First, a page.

Sunday, March 25, 2012

My new odonate nymph digger

For a couple of years I’ve been using a modified tennis racket as one of my implements of aquatic life exploration. I cut the strings out and replaced them with a piece of window screening. I scoop up sediment and strain it, or sweep through submerged vegetation, or catch what is dislodged from rocks and debris in streams. It has always worked really well, but it’s a bit big and heavy to carry around along with my aerial net and camera. I thought I’d try something a little smaller and lighter.

My new dip net for finding dragonfly and
damselfly nymphs.
I found a small (I presume older style) racquetball racket at a local thrift store for $1.50 that looked perfect for the job. At 18 inches in length, it’s about 2/3 the length of my tennis racket, plus it has a handy wrist loop. The smaller size also means that it’ll be easier to pack in a suitcase if I want to go flying with it (something I never did with my tennis racket).

I cut the strings out and replaced them with a piece of window screening just like I did with my old tennis racket. I used 28 gauge steel wire looped in and out of the holes along the side (where the original strings looped in and out) to marry the window screening to the rim. I don’t wrap the wire around the outside of the rim since that makes it vulnerable to damage when it is scraped against rocks.

There’s one thing that’s a little bit different from how I modified the tennis racket. On the tennis racket, the cut edge of the window screening is folded over the top—it just seemed easier to do it that way, so occasionally I get a little poke from them as I push the debris around with my fingers. Not a big deal, but it is a little annoying, plus it’s more likely to snag fine debris. This time the cut edge of the screen is on the underside where it’s more out of the way.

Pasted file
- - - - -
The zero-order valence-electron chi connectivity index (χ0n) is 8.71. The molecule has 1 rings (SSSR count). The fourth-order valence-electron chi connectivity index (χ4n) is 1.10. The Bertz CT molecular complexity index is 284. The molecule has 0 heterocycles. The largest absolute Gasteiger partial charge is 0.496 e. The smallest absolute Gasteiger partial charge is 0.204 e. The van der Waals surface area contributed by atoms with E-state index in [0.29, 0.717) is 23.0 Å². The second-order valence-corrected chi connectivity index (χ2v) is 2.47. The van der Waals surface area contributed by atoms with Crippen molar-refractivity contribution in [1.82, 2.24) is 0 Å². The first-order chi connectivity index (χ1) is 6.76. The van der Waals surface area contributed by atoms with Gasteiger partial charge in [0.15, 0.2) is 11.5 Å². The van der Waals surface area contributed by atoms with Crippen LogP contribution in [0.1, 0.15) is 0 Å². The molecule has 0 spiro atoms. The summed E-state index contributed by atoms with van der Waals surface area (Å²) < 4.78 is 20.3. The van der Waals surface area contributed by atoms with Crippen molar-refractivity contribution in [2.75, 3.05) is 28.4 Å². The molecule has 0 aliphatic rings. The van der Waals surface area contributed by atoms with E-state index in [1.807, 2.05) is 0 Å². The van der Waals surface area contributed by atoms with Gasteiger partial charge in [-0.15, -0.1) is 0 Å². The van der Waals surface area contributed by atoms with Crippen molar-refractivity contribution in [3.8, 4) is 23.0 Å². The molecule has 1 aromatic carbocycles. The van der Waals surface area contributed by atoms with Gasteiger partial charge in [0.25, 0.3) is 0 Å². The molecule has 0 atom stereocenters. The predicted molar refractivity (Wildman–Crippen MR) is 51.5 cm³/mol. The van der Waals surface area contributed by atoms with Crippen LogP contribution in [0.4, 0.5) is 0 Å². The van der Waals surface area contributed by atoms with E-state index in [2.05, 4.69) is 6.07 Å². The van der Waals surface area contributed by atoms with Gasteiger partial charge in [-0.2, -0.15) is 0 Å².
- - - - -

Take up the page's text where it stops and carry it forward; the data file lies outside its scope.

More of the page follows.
On top is the outside of the rim showing the steel wire
looping in and out of the holes. Below is the inside of
the rim where the window screening is attached.
The original wrapping on the handle was pretty old and I figured it wouldn’t hold up to aquatic usage for very long, so I finished up with rubbery bicycle handlebar tape secured at the end with yellow duct tape. The handlebar tape is soft and grippy and that yellow duct tape should make it easier to spot when I absentmindedly put it down in vegetation. I like the handlebar tape so well that I put it on my tennis racket too. It lost its handle wrap after occasional exposure to water.

A small advantage of the racquetball racket over the tennis racket is the flatter edge opposite the handle. This should leave fewer gaps when it is seated against a stream’s substrate to catch what drifts from overturned rocks and wood debris. The short handle means that I’ll use it primarily in shallow waters; the longer tennis racket will still be useful in deeper waters.

I gave my new dip net a try yesterday, but the location wasn’t optimal. I found a couple damselfly nymphs, but no dragonflies. I look forward to seeing what I can dig up elsewhere during my travels. I’ll keep you posted...


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